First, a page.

I think the thing is, the law sets foundation that you cannot discriminate based on race, skin color, sex or nationality. I know that is abhorrent to those of all races, they want to be allowed their racism. There will always be racial prejudice, whether White on Black or Black on White or any other combination.

It doesn't say Black people only. I do get that people want to stop the racial talk, there is a very emotional thing that has baggage that is just unpleasant. I wish us all luck on that to treat people equally.

That seems to be the issue for Libertarians. I get it, but without it, we would not have made inroads to interracial schools, workplaces, neighborhoods and social events. There would be less "I know that PERSON" and less fear/hate because of it.

I do not know how if you allow segregation to continue, how that is equal and there is how I see it.

We legislate behavior every day, so how does it harm someone that does not like a race to have guidelines of behavior? They can exclude this race or that race, but how is that equal protection of the laws? If it is proven to be discriminatory and show harm or pattern of harm, then that is the law. If you think you are entitled to your racism, then see the consequences of the behavior, in a legal setting. What happened, did someone say I hate (X) or did they throw a brick through a window?

There was a requirement to integrate, unfortunately causing strife and casualties.

I just know the people were suffering under Jim Crow, there was a large contingency that stuck their neck out and show of solidarity, asking for /demanding equal rights. What to do? Is it right to allow those people to be left in less than equal status, with no law to restore rights? No equal means equal, not preference to one. There is the rub, how to enforce without preference?

It is a shame to define a person by race, but many want to keep their culture. Where is a balance point?

It's a shame we need a law, when equal protection of the laws is right there. Not, just "certain people" and up to the state as to which people that are equally protected, hired, where they live, who gets to buy/rent a house in which neighborhood. The schools would follow the rental and real estate laws, but how is it equal to say, you cannot buy in this area? We have financial opportunity with the schooling, hiring, real estate laws, that forms a current of improvement. Is it still needed? Not sure when we can call it fair if people insist on rationalizing weeding out this race or that one.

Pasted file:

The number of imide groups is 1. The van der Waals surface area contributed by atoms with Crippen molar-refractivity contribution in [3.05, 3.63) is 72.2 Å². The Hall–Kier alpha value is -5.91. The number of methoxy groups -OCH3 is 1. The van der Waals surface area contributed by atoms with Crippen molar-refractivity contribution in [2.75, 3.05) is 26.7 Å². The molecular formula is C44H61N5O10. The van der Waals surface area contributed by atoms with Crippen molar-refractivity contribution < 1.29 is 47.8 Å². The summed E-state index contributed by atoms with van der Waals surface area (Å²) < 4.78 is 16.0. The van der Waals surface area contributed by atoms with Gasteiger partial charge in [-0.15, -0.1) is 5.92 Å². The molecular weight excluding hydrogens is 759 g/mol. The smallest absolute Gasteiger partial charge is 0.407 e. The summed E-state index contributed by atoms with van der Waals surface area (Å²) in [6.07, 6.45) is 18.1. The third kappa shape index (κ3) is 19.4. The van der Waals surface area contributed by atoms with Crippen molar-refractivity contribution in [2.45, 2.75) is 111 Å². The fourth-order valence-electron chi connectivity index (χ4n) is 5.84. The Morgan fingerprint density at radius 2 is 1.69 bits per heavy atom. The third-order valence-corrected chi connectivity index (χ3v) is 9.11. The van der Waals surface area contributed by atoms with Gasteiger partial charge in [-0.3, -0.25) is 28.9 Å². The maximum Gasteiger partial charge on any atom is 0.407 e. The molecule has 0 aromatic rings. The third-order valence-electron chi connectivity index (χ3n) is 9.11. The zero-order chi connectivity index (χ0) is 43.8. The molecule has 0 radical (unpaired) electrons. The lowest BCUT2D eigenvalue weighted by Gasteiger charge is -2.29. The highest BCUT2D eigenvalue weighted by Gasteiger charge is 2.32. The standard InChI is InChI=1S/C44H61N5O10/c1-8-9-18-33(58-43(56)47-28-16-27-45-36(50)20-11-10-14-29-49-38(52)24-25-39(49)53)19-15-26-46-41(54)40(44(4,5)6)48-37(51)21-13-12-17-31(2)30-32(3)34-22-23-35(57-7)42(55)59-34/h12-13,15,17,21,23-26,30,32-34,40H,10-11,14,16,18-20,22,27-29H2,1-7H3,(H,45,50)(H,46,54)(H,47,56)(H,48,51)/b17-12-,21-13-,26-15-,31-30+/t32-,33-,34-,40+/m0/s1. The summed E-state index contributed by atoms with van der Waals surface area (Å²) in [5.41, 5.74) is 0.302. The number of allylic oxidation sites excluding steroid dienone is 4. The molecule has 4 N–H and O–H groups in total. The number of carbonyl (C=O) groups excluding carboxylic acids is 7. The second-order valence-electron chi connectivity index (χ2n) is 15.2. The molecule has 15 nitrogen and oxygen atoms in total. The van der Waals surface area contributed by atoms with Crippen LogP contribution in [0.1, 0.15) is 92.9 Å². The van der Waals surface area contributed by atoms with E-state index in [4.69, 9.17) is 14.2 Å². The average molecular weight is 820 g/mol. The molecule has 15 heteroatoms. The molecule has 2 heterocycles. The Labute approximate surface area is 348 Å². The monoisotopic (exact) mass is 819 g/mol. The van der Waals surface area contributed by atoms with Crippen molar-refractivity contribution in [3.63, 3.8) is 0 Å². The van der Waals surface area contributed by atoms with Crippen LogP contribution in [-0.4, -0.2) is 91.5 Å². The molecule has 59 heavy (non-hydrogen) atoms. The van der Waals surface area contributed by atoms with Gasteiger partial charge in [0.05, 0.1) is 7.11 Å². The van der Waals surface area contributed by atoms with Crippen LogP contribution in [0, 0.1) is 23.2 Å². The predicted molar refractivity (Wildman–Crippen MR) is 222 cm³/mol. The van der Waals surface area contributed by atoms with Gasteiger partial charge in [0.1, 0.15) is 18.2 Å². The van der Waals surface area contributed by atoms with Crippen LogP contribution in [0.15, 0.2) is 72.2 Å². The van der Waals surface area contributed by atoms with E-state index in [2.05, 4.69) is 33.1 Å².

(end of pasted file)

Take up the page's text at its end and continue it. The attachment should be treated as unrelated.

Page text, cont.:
I can only imagine that if Whites want to file a suit, they can. Let a jury decide and if it is racial discrimination, then deal with it. There has been a history of White privilege and if there IS something unfair racially, the law is there, not specifically just for Blacks.

One day, we may get past this but there is no perfect solution. I do not agree to allow discrimination to continue, some disagree. Maybe we could discuss how the law of Affirmative Action may be racial preference or is it still valid that extra points to offset privileges or biases. We have legacy points because of parentage. I have to say, grades are essential. If someone wants to go to college (X) and is denied, they may have a case for racial discrimination. I know that there are traditionally Black or traditionally White colleges. If one is excluded today against their will, there can be remedy. There is definitely a system that is going to aggravate someone, somewhere, sometime.

I do not know all the answers, but I believe without Civil Rights Act, we still had state by state institutionalized discrimination. With it, we have youth more accepting of people, regardless of race. We have done SOMETHING that has answered the demand and seems to help desegregate and improve opportunities for more people.